I saw a post on a Facebook post last week which I found really interesting. It talked about the ’90’s kids cartoon Rugrats and how it taught ’90s Kids about changing gender roles and different family setups. It was showing kids of the time that is was ok to have a different family dynamic. It shows working mum’s, stay-at-home dads, feminist mum, feminine dads, grandparents living with their children, single dads, step-parents and even ethnic diversity.
It was showing this in a decade where big changes were happening. It was a time where it was becoming more common for women to return to the workforce soon after having children. To be a Tomboy was considered more acceptable. ‘Boy’ things were still said to be meant for boys, and ‘Girl’ things meant for girls.
Rugrats was a seemingly average cartoon about babies that ended up subtly teaching children about changing gender roles and normalised it to all those children watching. It shows that it’s was acceptable that mums could be the breadwinner, and girls could like dinosaurs. This was the way things were, and there was nothing wrong with that. There is still nothing wrong with it. Boy or girl, you can like what you want to like, and be anything you want to be.
So if Rugrats was teaching us about gender roles and family dynamic, were there other kids TV shows that taught us something different and can they still teach our children something new.
The show is all about Gaia (Mother Nature), who gifts five magical rings to children around the planet, which they then use to protect it. Four rings carry elemental powers: Earth, Air, Water and Fire. The fifth being the power of Heart or empathy. Each kid uses their magic to battle for good. But together, they can summon the mighty Captain Planet.
Many of the bad guys represented real-world problems. Some were wildlife poachers, corrupt businessman, toxic waste dumpers or smog-producing tycoons. Environmental disasters were also tackled.
Looking back now the messages were clear: ignorance and pollution are bad. There was even an episode aimed at separating the fact from the fiction around AIDS.
Air pollution, global warming and climate change is still a huge issue for the world. Maybe there should be a reboot of TV’s eco-conscious superhero?
The Mighty Morphin Power Rangers
The Mighty Morphin Power Rangers were a bunch of teenagers who were chosen to defend the planet against the evil Rita Repulsa and her army of putty. You’re probably asking yourself, “which life lessons does this show teach us?”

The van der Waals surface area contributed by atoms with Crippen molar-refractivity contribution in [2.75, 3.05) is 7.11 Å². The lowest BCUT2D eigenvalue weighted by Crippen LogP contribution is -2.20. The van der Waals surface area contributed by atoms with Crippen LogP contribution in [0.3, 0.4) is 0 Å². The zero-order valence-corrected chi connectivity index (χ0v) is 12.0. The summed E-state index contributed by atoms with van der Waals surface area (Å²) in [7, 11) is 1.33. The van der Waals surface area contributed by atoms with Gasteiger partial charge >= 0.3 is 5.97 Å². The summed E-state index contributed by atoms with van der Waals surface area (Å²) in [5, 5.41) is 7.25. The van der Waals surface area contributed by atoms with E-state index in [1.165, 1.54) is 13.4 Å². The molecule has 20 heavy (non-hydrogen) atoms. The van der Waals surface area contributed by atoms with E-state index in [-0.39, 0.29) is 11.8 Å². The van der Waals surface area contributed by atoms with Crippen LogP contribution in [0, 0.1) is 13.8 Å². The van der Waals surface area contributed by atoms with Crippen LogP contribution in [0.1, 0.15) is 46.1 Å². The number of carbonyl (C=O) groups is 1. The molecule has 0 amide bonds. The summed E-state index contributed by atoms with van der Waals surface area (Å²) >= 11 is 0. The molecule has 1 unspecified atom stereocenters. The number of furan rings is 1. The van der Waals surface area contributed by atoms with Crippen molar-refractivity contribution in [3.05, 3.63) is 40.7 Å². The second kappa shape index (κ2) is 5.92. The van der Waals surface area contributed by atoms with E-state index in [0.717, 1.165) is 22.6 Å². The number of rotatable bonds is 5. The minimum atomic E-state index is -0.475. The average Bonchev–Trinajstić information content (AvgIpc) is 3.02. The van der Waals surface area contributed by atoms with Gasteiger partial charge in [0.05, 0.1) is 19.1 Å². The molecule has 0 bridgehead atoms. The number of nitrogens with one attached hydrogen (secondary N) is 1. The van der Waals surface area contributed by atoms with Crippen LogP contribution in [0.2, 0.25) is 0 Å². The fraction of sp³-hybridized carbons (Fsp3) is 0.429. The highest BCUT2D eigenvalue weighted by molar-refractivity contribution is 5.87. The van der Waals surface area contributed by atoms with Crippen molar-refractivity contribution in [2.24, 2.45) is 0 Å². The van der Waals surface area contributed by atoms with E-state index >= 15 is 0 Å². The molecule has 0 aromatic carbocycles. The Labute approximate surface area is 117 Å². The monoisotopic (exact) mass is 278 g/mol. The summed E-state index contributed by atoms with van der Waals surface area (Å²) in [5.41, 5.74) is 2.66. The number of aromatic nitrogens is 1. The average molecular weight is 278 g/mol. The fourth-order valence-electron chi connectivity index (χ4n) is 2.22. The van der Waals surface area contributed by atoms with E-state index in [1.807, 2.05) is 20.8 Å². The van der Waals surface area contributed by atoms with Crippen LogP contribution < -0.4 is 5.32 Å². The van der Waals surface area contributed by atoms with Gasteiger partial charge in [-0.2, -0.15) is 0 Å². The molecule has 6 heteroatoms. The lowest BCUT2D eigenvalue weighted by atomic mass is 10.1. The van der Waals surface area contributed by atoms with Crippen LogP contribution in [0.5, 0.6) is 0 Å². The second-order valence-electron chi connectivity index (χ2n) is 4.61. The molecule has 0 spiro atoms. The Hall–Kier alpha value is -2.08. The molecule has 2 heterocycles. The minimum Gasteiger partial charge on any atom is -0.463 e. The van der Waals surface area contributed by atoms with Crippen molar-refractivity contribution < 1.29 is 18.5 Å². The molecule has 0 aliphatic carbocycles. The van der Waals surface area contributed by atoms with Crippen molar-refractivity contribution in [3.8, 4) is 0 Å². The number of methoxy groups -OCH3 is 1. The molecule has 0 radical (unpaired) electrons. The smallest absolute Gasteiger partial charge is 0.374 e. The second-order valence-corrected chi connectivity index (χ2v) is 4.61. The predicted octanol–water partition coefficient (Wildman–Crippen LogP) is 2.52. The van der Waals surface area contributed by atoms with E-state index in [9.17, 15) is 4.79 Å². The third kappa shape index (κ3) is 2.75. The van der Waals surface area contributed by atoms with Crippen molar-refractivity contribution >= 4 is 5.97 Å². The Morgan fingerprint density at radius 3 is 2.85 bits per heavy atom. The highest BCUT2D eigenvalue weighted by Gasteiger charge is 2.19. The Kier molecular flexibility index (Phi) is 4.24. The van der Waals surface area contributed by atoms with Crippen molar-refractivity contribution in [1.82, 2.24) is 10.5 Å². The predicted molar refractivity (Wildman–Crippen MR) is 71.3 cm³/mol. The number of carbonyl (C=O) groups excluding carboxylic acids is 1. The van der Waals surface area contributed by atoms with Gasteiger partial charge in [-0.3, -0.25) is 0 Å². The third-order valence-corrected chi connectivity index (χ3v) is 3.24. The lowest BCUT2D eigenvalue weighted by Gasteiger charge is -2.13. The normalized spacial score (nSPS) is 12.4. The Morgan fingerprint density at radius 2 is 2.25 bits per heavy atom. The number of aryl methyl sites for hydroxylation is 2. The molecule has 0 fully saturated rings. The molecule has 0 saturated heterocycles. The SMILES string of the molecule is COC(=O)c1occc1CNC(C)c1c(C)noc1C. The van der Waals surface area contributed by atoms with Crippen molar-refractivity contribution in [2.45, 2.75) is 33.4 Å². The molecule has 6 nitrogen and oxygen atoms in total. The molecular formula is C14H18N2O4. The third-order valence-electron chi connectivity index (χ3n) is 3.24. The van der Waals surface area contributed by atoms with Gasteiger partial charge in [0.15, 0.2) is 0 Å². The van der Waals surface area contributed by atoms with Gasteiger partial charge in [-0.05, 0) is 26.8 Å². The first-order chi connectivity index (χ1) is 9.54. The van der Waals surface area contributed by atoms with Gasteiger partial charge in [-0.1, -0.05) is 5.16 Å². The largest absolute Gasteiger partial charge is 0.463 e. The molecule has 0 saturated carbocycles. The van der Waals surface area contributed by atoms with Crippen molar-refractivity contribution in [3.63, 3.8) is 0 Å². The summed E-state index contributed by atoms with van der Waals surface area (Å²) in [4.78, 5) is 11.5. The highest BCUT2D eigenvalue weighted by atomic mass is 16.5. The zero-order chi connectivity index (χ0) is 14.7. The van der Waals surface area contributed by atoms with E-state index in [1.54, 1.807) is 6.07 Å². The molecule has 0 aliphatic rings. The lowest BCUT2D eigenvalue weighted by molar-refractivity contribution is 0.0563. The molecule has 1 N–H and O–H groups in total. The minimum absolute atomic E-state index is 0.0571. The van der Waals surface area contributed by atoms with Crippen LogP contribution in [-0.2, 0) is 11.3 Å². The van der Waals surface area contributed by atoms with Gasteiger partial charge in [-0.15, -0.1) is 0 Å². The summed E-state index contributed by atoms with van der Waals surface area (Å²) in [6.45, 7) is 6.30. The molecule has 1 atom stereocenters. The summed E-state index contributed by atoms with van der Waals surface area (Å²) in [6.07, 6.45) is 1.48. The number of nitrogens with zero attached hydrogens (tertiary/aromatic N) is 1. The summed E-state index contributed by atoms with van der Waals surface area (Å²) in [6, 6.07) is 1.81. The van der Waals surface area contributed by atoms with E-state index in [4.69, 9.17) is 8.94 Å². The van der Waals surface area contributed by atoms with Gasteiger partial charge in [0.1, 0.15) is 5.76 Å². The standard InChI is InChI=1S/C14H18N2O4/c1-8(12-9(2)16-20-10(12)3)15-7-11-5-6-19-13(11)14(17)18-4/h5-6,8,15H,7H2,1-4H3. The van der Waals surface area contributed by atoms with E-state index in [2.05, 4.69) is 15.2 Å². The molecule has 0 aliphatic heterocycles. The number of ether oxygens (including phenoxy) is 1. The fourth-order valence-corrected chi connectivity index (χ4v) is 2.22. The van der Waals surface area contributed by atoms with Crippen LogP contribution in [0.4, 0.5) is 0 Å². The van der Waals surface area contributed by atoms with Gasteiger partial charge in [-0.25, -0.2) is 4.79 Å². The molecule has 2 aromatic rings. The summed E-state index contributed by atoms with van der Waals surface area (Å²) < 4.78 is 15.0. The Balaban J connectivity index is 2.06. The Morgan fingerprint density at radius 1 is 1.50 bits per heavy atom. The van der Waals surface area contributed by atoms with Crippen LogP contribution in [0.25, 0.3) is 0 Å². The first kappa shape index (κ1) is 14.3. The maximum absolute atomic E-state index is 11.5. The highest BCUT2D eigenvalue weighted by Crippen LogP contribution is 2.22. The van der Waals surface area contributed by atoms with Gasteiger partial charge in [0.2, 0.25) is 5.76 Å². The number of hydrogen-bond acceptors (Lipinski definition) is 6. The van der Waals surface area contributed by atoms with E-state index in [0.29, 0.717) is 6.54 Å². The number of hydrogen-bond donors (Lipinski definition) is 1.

Well, the show teaches children the value of teamwork, to respect the environment, to exercise and push yourself to be better, faster, stronger, to show compassion and respect for others, to lead and stand by your values, and to only use violence as a last resort
Dexter Laboratory showed us how to be patient when dealing with closed-minded or idiotic people. He almost rips his hair out as a result constantly being annoyed by this sister, Dee Dee. Again and again, Dexter attempted to ignore Dee Dee’s taunts gets on with working on his experiments.
Sometimes this can be said for the workplace. You can’t always choose whom you work with. But like Dexter, you can try to be patient with people not pay attention to their ignorant ways to the best of your abilities.
Doug shows us how to surround ourselves with a variety of people. Doug had several friends, all who were different colours. Some were blue, some were green and some were purple. Even with different colours and personalities, if everyone looks past all that we can all get along.
Pokémon is about the journey of Ash Ketchum to become a Pokémon Master. There are times that he loses to gym leaders but he never gave up and he always comes back stronger! Just like in life, always try to be the best and never give up.
You can find friends wherever you go. Regardless of gender, age, circumstance. People are people and those peoples can be your best friends
Oh, and Charizard was a massive bellend.
Rugrats and other popular ’90s television shows presented the most important life lessons to us all. Being able to watch these shows as children shaped the ’90s kids generation into who we are today. Without their presence in our young lives, who knows how different we might be as adults today?